Now? Meh. At the risk of sounding cold-hearted, its not that I don’t WANT to talk to him, its about time. Before, I had time to kill. I could sit up all night waiting for an e-mail or stop everything I was doing to Skype. Not so much anymore. I work full time teaching elementary school, so there is no way I can say, “Oh kids, hold on just a second, I need to go FaceTime my husband, you just work on those fractions for an hour or so, ok?” HA. I can’t stay up all night, not only because of work, but because my child requires a whole lot of attention that I simply cannot give properly if I am exhausted. I am finally old enough to realize that giving up my social life to sit around and wait for a call is unhealthy, let alone unfair, so thats not happening anymore either. I think now I know that although conversations are precious and important, we WILL hear from each other eventually and that radio silence doesn’t mean “its over” or something terrible has happened. He knows that my world has to keep spinning even if he isn’t around and that means that my identity is not “wife of a deployed service member” so I will go about my daily life. Do I want to hear from him? Of course! I obviously still miss him. But what I am saying is, it is not “life-or-death mass hysterics” if I don’t respond to an e-mail within 3 minutes or miss one video chat request. Life will go on. There will be other opportunities. (And before anyone says, “But what if he dies?! Then you’ll regret that!”…you’re right, if my husband dies in combat I will definitely just focus on the fact that I missed an e-mail…NOT. You can’t think like that…ever)

Last time, port visits were exciting and stressful at the same time. I was so happy for him to get off the ship, see new places, try new things, find wifi to video chat with me all day, and report back on everything. But on the other side was my worry. Young + American + probably (definitely) shit faced + pay day = nothing good at all. So yes, while I was happy he was able to see Paris, I was also quite concerned when he was doing shots of Absinthe in the Red Light District of Paris before going MIA for about 8 hours. Again, being young and in a different country with more money than you’re ever used to having with zero financial responsibilities back home? Sure sounds like a recipe for success to me! *insert overly exaggerated eye roll*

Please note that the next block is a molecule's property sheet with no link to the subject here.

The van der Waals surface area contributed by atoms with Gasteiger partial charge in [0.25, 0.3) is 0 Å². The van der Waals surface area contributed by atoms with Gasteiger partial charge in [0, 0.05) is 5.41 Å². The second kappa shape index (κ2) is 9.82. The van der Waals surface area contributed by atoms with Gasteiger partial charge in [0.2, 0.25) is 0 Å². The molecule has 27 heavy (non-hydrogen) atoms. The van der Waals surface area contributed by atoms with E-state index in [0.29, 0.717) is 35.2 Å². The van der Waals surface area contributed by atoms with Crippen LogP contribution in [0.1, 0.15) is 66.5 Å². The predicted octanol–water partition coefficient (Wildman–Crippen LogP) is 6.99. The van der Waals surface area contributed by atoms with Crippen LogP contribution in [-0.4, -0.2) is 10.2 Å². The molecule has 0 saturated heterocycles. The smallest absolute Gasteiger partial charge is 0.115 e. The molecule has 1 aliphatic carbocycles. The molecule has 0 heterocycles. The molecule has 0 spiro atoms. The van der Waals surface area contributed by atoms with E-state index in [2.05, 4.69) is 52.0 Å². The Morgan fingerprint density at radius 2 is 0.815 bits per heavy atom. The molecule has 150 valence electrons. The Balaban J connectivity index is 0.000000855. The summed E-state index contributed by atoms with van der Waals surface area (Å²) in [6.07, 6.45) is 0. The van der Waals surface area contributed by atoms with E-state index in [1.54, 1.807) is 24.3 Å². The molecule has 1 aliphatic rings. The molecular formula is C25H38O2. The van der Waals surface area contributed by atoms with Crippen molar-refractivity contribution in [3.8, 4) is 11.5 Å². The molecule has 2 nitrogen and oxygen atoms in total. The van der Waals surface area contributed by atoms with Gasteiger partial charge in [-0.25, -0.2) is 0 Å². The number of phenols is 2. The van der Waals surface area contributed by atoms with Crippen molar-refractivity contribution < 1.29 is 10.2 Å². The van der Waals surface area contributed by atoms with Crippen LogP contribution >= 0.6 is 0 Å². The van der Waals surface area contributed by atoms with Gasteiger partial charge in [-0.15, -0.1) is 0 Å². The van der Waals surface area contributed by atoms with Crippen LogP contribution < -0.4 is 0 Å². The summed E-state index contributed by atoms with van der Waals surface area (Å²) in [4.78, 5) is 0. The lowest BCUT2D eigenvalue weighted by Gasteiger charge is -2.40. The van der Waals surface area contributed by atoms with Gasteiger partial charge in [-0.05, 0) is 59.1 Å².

Seven years later and we have both grown up a lot. Port visits now consist of me telling my husband how much I’ve budgeted for him to splurge in port, him finding somewhere quiet to FaceTime while drinking a beer or two, and calling it a night at a decent hour for each of us. BORING. But I love it. I love that he wants to sit in the corner of a coffee shop and talk to our son or tell me how much he missed wearing sneakers for the past few months. I love starring at each other and talking about how tired we are. I wish I was kidding you right now, but this is the part of getting older that I really have grown to appreciate.

The last woe I remember being pretty big back then was, as much as I hate to admit it, the fear of infidelity or breaking up. Think about who you were dating at 21 and really, truly try and picture yourself going through something like a deployment together. (All you veteran military couples who were high school sweethearts need not participate in this exercise!) This is not something normal “kids” go through, so naturally it is tough thinking, “Are we going to make it through this?” “Is he still going to want to be with me?” “What if he meets someone on the ship?” “What if he meets someone in port?” “What if he gets drunk and cheats on me?” Although these could be fears for any young couple, they get amplified by ten when you are in a deployment situation. Right now, I am sure there are lots of readers thinking, “Uh uh not my man, I knew he wouldn’t do any of those things because I trust/ed him 100% so this girl has to be out of her mind…” OK. Again, six months into it, I was not stupid. I knew that six months wasn’t a marriage, it wasn’t some whirlwind romance, it was six months of fun and “lets see where this goes”. Sure, we loved each other, but was that enough? I had no idea. I had never loved someone like I loved him. It had nothing to do with trust, insecurity, or any of that. It had everything to do with fear of the unknown and deep down just wanting things to work.